* The treatment of "Vulgarity," defined as "low, disgusting, unpleasant, though not necessarily evil, subjects" must be "subject to the dictates of good taste." Capital punishment, "third-degree methods," cruelty to children and animals, prostitution and surgical operations were to be handled with similar sensitivity."

You have to keep in mind too, this wasn't government mandated. Pressured by religious groups and local censorship boards, the film industry put this thing in place and put people in charge to enforce it. The people in charge could change scripts they deemed "innapropriate" or "immoral" or pretty much whatever they didn't think was decent. I really can't wrap my brain around why this thing lasted so damn long. It couldn't have been popular with filmmakers. Was a rating system that hard to think up? Why did it take until almost the 1970s to create?

Then there's the horrible things that happened to the comic book industry in the 1950s that almost destroyed it completely.

And believe it or not, it's happening right now. Video games are a frequent target of moralists that hide behind the "it's bad for the children" excuse thats been used to gain popular opinion for censorship since the damn printing press was created. If we ever really want to be a free country and a free world, we need to speak out against bullshit like this.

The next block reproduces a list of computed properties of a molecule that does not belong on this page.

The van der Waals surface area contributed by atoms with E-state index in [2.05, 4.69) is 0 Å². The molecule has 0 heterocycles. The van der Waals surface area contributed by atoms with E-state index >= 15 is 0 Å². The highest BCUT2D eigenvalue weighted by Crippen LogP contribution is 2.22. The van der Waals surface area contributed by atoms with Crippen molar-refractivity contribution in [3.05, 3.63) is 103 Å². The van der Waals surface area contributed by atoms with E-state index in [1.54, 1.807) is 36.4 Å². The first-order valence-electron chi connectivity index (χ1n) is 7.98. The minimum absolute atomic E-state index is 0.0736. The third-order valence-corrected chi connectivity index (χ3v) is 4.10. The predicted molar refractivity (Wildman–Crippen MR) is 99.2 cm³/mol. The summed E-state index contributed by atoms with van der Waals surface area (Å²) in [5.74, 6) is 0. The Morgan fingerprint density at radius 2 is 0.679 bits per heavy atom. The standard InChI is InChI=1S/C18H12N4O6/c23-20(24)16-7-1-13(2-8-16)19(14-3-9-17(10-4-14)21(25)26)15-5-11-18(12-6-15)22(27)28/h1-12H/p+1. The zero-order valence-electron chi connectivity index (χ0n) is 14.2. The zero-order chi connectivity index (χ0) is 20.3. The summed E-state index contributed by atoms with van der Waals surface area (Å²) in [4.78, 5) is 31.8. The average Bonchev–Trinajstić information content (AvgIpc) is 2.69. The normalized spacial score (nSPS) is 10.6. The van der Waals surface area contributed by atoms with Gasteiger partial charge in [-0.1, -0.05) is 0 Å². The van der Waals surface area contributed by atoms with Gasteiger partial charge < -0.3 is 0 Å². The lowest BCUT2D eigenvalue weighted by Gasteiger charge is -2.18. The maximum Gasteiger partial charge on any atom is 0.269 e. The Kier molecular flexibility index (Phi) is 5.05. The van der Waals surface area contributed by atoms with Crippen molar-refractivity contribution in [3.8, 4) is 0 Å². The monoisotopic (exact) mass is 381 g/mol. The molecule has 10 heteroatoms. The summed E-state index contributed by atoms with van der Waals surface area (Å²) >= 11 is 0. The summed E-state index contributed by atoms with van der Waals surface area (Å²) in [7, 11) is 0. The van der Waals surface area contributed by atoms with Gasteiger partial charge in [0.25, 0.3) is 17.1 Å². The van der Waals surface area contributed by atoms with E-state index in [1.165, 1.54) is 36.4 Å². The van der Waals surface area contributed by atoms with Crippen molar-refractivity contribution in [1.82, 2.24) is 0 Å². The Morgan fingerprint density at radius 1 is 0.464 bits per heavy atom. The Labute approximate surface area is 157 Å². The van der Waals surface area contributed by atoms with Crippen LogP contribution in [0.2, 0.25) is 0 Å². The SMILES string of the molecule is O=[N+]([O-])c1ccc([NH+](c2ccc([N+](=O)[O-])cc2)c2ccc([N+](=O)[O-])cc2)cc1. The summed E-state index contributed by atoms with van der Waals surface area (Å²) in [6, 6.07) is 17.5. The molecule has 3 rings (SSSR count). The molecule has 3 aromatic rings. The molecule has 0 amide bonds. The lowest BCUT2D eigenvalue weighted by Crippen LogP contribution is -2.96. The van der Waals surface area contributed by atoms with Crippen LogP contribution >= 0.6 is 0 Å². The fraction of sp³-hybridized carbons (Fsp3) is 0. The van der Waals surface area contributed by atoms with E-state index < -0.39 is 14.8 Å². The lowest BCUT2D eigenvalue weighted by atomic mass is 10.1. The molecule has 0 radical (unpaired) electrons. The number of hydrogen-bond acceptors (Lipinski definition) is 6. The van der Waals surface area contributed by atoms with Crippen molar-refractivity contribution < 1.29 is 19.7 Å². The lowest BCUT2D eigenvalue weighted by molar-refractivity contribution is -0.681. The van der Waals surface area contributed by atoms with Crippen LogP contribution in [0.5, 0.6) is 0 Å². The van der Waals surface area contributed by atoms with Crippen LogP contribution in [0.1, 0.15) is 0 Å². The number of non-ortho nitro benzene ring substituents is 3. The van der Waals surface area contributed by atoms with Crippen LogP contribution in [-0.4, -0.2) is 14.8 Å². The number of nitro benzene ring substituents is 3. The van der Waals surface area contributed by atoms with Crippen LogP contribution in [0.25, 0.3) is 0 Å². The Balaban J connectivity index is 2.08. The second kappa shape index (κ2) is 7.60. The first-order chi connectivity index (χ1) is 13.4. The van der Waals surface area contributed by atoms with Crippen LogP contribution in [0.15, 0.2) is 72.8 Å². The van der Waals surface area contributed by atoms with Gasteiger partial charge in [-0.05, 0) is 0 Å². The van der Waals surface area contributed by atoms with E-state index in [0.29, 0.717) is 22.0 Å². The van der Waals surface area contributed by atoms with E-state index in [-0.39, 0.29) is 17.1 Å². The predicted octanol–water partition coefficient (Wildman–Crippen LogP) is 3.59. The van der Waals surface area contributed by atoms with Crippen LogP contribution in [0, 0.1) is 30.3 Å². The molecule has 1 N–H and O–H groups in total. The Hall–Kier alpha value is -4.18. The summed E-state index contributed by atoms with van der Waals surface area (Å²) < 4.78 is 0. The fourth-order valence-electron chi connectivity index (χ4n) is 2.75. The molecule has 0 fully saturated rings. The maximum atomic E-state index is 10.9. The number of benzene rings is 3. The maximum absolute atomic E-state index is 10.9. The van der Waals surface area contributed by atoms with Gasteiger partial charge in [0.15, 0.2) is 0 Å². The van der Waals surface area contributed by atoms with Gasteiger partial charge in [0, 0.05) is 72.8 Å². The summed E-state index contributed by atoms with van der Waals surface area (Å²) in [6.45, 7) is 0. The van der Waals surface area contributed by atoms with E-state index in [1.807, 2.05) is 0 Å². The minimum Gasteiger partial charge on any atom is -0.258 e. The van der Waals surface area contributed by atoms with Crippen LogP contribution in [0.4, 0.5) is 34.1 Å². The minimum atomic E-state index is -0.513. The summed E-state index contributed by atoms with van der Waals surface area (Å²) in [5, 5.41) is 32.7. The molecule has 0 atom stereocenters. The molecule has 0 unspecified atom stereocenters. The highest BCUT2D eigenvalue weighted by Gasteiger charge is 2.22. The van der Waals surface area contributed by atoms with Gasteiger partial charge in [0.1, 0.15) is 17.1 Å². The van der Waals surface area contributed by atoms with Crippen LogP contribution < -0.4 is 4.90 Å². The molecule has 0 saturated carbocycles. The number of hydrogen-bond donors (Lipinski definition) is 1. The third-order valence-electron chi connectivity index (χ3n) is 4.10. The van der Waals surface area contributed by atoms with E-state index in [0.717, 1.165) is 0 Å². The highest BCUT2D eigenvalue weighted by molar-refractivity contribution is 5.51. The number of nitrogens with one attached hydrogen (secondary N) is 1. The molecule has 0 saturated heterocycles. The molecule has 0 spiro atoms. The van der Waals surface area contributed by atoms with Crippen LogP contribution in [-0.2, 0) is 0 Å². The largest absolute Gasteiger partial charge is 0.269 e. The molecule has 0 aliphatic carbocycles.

Censorship is about control. If they can control what you read and hear, they can control what you think. People who don't think are not only easier to control, they're easier to sell to.
Coca-cola had to stop selling baby bottles with their logo because mothers were feeding their babies soda. That's a power that's almost scary.

Fuck censorship. Fuck it up it's uptight moralistic finger pointing asshole. And fuck the idiots that support it.
Free speech and free thinking are what make this country one of the greatest in the world. At least it could, if we could all get behind it.


dogimo said...

I'd say Hays was much less egregious than Comstock, because of exactly what you cite: they done it to themselves. Sure, the picture industry adopted to forestall their fear of imminent government regulation, but I'll take self-imposed over government imposed every day. The government has no business enforcing private codes of morality, and for me that makes Comstock a thousandfold more troubling.

Justin said...

This makes me so mad I can't even begin to tell you.

Anonymous said...

Anthony Comstock...more like Suckscock, amirite?

Or maybe "Cum-Sock" would've been better.